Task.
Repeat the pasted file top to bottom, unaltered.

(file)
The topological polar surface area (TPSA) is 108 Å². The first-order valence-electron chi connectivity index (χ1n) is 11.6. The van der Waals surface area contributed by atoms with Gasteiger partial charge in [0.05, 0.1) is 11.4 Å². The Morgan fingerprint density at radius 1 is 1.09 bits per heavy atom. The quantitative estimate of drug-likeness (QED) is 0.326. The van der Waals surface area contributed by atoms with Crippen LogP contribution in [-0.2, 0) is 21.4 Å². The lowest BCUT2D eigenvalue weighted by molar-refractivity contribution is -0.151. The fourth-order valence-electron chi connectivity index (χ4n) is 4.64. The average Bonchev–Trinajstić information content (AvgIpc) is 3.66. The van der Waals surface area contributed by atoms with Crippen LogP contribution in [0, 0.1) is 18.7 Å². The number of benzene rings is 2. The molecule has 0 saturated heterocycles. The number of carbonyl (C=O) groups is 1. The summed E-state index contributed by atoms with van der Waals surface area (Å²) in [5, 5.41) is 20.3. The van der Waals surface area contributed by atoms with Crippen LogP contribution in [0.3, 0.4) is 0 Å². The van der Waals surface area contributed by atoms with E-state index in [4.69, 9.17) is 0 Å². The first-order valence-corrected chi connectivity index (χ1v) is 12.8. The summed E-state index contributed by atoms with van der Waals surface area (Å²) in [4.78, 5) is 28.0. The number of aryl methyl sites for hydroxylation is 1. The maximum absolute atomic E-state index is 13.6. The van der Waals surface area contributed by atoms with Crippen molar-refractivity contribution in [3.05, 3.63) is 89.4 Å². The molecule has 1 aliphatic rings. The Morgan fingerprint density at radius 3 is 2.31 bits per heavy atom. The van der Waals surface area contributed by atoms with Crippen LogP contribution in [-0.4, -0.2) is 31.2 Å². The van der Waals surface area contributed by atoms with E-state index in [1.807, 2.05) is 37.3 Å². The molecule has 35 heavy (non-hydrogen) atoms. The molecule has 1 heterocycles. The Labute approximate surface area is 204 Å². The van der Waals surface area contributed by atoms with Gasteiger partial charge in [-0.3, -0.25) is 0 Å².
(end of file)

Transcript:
The topological polar surface area (TPSA) is 108 Å². The first-order valence-electron chi connectivity index (χ1n) is 11.6. The van der Waals surface area contributed by atoms with Gasteiger partial charge in [0.05, 0.1) is 11.4 Å². The Morgan fingerprint density at radius 1 is 1.09 bits per heavy atom. The quantitative estimate of drug-likeness (QED) is 0.326. The van der Waals surface area contributed by atoms with Crippen LogP contribution in [-0.2, 0) is 21.4 Å². The lowest BCUT2D eigenvalue weighted by molar-refractivity contribution is -0.151. The fourth-order valence-electron chi connectivity index (χ4n) is 4.64. The average Bonchev–Trinajstić information content (AvgIpc) is 3.66. The van der Waals surface area contributed by atoms with Crippen LogP contribution in [0, 0.1) is 18.7 Å². The number of benzene rings is 2. The molecule has 0 saturated heterocycles. The number of carbonyl (C=O) groups is 1. The summed E-state index contributed by atoms with van der Waals surface area (Å²) in [5, 5.41) is 20.3. The van der Waals surface area contributed by atoms with Crippen LogP contribution in [0.3, 0.4) is 0 Å². The van der Waals surface area contributed by atoms with E-state index in [4.69, 9.17) is 0 Å². The first-order valence-corrected chi connectivity index (χ1v) is 12.8. The summed E-state index contributed by atoms with van der Waals surface area (Å²) in [4.78, 5) is 28.0. The number of aryl methyl sites for hydroxylation is 1. The maximum absolute atomic E-state index is 13.6. The van der Waals surface area contributed by atoms with Crippen molar-refractivity contribution in [3.05, 3.63) is 89.4 Å². The molecule has 1 aliphatic rings. The Morgan fingerprint density at radius 3 is 2.31 bits per heavy atom. The van der Waals surface area contributed by atoms with Crippen LogP contribution in [-0.4, -0.2) is 31.2 Å². The van der Waals surface area contributed by atoms with E-state index in [1.807, 2.05) is 37.3 Å². The molecule has 35 heavy (non-hydrogen) atoms. The molecule has 1 heterocycles. The Labute approximate surface area is 204 Å². The van der Waals surface area contributed by atoms with Gasteiger partial charge in [-0.3, -0.25) is 0 Å².